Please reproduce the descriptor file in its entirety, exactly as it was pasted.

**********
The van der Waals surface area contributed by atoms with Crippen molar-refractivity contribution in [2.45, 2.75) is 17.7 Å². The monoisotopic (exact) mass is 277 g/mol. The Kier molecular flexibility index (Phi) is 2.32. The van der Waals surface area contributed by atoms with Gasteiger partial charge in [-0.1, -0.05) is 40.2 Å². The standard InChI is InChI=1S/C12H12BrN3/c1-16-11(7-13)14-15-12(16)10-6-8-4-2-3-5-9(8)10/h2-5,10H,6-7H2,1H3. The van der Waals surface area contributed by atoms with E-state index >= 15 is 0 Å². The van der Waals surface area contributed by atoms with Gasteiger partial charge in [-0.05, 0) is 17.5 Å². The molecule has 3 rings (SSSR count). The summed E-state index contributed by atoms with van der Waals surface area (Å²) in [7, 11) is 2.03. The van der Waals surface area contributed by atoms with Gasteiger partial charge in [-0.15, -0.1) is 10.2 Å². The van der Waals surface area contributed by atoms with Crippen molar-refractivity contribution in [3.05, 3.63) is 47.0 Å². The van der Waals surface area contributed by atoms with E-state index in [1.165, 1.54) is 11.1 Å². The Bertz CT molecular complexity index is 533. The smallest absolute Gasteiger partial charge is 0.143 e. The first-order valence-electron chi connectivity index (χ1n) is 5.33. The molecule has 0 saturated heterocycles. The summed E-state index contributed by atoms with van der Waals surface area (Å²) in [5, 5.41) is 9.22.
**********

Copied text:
The van der Waals surface area contributed by atoms with Crippen molar-refractivity contribution in [2.45, 2.75) is 17.7 Å². The monoisotopic (exact) mass is 277 g/mol. The Kier molecular flexibility index (Phi) is 2.32. The van der Waals surface area contributed by atoms with Gasteiger partial charge in [-0.1, -0.05) is 40.2 Å². The standard InChI is InChI=1S/C12H12BrN3/c1-16-11(7-13)14-15-12(16)10-6-8-4-2-3-5-9(8)10/h2-5,10H,6-7H2,1H3. The van der Waals surface area contributed by atoms with E-state index >= 15 is 0 Å². The van der Waals surface area contributed by atoms with Gasteiger partial charge in [-0.05, 0) is 17.5 Å². The molecule has 3 rings (SSSR count). The summed E-state index contributed by atoms with van der Waals surface area (Å²) in [7, 11) is 2.03. The van der Waals surface area contributed by atoms with Gasteiger partial charge in [-0.15, -0.1) is 10.2 Å². The van der Waals surface area contributed by atoms with Crippen molar-refractivity contribution in [3.05, 3.63) is 47.0 Å². The van der Waals surface area contributed by atoms with E-state index in [1.165, 1.54) is 11.1 Å². The Bertz CT molecular complexity index is 533. The smallest absolute Gasteiger partial charge is 0.143 e. The first-order valence-electron chi connectivity index (χ1n) is 5.33. The molecule has 0 saturated heterocycles. The summed E-state index contributed by atoms with van der Waals surface area (Å²) in [5, 5.41) is 9.22.